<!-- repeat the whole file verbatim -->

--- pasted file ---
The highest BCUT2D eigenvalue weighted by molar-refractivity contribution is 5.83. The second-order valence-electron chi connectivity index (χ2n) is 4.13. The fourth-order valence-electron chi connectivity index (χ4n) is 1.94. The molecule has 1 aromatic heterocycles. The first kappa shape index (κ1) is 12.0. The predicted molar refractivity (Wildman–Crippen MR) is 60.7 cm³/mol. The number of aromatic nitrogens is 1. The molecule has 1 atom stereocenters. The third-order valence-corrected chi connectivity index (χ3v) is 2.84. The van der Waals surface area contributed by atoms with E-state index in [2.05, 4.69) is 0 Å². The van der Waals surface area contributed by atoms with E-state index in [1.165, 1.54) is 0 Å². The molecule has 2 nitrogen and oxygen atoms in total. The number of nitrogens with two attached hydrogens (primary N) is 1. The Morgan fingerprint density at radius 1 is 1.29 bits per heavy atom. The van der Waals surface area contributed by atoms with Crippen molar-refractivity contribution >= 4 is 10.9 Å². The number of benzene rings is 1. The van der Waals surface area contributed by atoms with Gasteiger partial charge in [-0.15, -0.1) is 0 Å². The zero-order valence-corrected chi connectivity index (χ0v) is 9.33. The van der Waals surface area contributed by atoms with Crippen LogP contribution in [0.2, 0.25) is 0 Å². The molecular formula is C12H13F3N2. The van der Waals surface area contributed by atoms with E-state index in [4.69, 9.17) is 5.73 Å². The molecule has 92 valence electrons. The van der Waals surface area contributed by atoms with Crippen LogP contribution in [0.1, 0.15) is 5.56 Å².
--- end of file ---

The highest BCUT2D eigenvalue weighted by molar-refractivity contribution is 5.83. The second-order valence-electron chi connectivity index (χ2n) is 4.13. The fourth-order valence-electron chi connectivity index (χ4n) is 1.94. The molecule has 1 aromatic heterocycles. The first kappa shape index (κ1) is 12.0. The predicted molar refractivity (Wildman–Crippen MR) is 60.7 cm³/mol. The number of aromatic nitrogens is 1. The molecule has 1 atom stereocenters. The third-order valence-corrected chi connectivity index (χ3v) is 2.84. The van der Waals surface area contributed by atoms with E-state index in [2.05, 4.69) is 0 Å². The van der Waals surface area contributed by atoms with E-state index in [1.165, 1.54) is 0 Å². The molecule has 2 nitrogen and oxygen atoms in total. The number of nitrogens with two attached hydrogens (primary N) is 1. The Morgan fingerprint density at radius 1 is 1.29 bits per heavy atom. The van der Waals surface area contributed by atoms with Crippen molar-refractivity contribution >= 4 is 10.9 Å². The number of benzene rings is 1. The van der Waals surface area contributed by atoms with Gasteiger partial charge in [-0.15, -0.1) is 0 Å². The zero-order valence-corrected chi connectivity index (χ0v) is 9.33. The van der Waals surface area contributed by atoms with Crippen LogP contribution in [0.2, 0.25) is 0 Å². The molecular formula is C12H13F3N2. The van der Waals surface area contributed by atoms with E-state index in [4.69, 9.17) is 5.73 Å². The molecule has 92 valence electrons. The van der Waals surface area contributed by atoms with Crippen LogP contribution in [0.1, 0.15) is 5.56 Å².